The RBA left monetary policy unchanged this morning, which had been widely anticipated by the broader market. The Board decided to leave the targets for the cash rate and the yield on 3-year government bonds at 25 basis points.
While monetary policy was left unchanged, the RBAs view of the economy and recovery was of interest. Even more so since the rising number of COVID-19 cases in the country and new lockdown measures taken in Melbourne.
Yesterday, news hit the wires of Australia shutting down the border between Victoria and New South Wales.
When considering the RBA’s reliance on consumer spending to drive the economic rebound, the latest news is alarming.
The RBA Rate Statement and the Aussie Dollar
From the RBA Rate Statement this morning, salient points included:
- The Bank has not purchased government bonds for some time but is prepared to scale up purchases.
- Authorized deposit-taking institutions continue to draw on the Term Funding Facility, with total drawings to date of A$15bn.
- Economic conditions have stabilized and the downturn has been less severe than earlier expected.
- Retail spending has picked up in response to the decline in infections and easing of restrictions.
- The nature and speed of the economic recovery remain highly uncertain, however.
- This uncertainty has led to caution amongst households and businesses, which could further dampen the speed of any economic recovery.
- Importantly, the Board is committed to support jobs, incomes, and businesses and to make sure that Australia is well placed for the recovery.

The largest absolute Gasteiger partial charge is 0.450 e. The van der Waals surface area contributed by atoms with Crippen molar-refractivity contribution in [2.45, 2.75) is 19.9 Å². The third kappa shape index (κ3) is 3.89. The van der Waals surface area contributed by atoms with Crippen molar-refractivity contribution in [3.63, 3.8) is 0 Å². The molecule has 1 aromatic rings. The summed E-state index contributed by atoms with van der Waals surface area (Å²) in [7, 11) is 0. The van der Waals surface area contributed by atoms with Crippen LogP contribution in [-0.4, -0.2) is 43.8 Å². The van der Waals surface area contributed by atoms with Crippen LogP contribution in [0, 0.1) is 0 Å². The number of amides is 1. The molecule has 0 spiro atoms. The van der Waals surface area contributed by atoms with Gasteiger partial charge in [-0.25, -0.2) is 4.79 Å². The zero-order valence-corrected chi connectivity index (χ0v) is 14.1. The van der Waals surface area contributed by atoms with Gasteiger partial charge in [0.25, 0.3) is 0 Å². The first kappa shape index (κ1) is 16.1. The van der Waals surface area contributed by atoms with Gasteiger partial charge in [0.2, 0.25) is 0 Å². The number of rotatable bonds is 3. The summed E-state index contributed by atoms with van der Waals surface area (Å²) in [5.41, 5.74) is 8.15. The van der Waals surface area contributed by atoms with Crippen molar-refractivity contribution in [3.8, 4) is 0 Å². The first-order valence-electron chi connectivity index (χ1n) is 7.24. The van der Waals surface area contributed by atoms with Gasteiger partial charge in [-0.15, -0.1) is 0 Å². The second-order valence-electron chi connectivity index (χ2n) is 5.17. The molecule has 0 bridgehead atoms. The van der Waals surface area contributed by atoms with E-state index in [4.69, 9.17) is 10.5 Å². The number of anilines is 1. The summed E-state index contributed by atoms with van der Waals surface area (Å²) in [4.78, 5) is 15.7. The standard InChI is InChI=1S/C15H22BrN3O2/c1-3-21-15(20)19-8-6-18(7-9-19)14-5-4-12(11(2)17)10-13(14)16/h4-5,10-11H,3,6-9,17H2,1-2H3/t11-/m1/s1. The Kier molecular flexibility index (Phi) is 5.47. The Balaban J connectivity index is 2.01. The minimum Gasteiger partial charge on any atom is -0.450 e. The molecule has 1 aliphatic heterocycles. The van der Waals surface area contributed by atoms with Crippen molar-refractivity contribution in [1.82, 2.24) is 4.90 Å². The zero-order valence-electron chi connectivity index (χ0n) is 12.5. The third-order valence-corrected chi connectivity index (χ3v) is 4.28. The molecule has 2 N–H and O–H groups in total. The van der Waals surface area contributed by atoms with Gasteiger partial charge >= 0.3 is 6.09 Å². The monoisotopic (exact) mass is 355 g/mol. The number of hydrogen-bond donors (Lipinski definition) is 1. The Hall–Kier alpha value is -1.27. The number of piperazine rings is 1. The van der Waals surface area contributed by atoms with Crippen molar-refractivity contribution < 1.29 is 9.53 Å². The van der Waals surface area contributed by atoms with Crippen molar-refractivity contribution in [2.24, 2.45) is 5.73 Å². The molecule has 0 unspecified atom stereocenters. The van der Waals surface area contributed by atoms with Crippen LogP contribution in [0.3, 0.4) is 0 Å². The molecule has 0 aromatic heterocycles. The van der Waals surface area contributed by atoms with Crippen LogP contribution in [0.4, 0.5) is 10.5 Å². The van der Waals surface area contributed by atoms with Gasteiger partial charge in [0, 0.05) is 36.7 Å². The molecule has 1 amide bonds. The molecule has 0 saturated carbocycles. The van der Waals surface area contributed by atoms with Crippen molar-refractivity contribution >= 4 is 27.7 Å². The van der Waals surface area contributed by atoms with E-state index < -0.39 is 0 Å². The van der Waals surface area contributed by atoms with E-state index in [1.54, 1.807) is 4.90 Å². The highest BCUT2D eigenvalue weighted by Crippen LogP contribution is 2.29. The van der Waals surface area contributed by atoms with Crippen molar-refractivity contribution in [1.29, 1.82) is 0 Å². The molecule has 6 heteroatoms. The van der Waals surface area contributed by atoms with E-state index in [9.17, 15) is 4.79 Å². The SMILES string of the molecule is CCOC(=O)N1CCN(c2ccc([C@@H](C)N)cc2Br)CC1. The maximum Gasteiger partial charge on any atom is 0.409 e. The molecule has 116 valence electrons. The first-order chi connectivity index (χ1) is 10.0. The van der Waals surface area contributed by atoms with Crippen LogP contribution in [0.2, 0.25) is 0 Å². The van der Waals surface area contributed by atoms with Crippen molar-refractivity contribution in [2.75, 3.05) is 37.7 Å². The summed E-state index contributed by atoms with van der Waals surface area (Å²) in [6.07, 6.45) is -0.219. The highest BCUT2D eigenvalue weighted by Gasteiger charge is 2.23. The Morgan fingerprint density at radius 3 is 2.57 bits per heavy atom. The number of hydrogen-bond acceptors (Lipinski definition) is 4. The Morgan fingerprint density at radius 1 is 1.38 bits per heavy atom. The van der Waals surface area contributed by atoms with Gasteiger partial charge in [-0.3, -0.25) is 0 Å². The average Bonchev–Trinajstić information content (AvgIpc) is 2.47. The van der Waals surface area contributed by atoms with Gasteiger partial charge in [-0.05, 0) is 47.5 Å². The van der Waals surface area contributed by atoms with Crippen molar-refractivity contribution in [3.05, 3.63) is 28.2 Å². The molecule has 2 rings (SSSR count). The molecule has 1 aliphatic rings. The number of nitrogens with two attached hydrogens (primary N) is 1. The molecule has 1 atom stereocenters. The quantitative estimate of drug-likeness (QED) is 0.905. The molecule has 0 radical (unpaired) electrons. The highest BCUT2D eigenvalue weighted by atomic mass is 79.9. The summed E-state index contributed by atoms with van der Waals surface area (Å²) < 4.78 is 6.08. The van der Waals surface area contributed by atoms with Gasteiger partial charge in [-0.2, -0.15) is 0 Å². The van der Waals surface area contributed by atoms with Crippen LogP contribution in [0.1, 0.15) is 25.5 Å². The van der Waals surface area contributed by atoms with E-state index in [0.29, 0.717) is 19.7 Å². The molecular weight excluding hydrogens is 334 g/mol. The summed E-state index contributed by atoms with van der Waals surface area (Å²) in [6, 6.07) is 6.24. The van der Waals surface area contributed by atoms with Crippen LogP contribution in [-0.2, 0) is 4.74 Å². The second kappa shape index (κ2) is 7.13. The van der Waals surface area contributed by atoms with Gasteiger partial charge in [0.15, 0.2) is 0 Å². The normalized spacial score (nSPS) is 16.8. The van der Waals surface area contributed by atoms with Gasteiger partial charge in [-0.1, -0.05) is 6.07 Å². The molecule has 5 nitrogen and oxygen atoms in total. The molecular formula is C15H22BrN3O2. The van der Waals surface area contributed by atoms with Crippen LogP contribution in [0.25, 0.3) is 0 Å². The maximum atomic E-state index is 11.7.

- Also, the Board will maintain this accommodative approach for as long as needed.
- The Board will not increase the cash target rate until progress is made towards full employment and it is confident that inflation will be sustainable within the 2-3% target band.
In response to the hold and comments within the rate statement, the Aussie Dollar jumped to $0.69699.
With negative sentiment towards COVID-19 and the latest border shutdown, the upside was brief. At the time of writing, the Aussie Dollar was down by 0.10% to $0.69659.
There was no evidence of alarm from the statement over the latest border shutdown. When considering the uncertainty over consumer and business spending, this could become an issue in the coming weeks…
What Lies Ahead?
Ultimately, the markets and the Aussie Dollar have been here before. As the likes of the FED continue to plow money into the system and governments deliver fiscal support, hopes are that the latest spikes are just blips.
In reality, however, the very fact that the numbers of new COVID-19 cases are hitting new daily highs must be a concern.
Governments and central banks have delivered plenty and some may have little left to offer. That does, therefore, suggest that the worst is yet to come.
Optimism has continued to drive demand for riskier assets. May and June’s economic indicators supported that view to a point. Compered to pre-pandemic levels, however, some key economic indicators remain deep in the red.
A 2nd wave would likely cause far greater economic devastation. The reason simply being that consumers, if not governments, would be far more cautions a 2nd time around.
For the Australian economy, this would have a far more adverse effect than on manufacturing-sector driven economies. Though, in the event of a 2nd wave of lockdowns, few economies would be able to avoid another meltdown. With the influence of commodity prices on the Aussie Dollar, it would be a double blow… Back in March, we saw the Aussie Dollar back at sub-$0.60 levels.
If the U.S continues to battle against China over HK and trade, things could deteriorate quite rapidly.
For now, the RBA’s optimism is good enough to deliver support and optimism. If the spread of the virus does continue, however, expect the Aussie Dollar and commodities to take a dive.
When considering the state of the global economy, an Aussie Dollar on the cusp of $0.70 levels looks rich with risks tilted to the downside…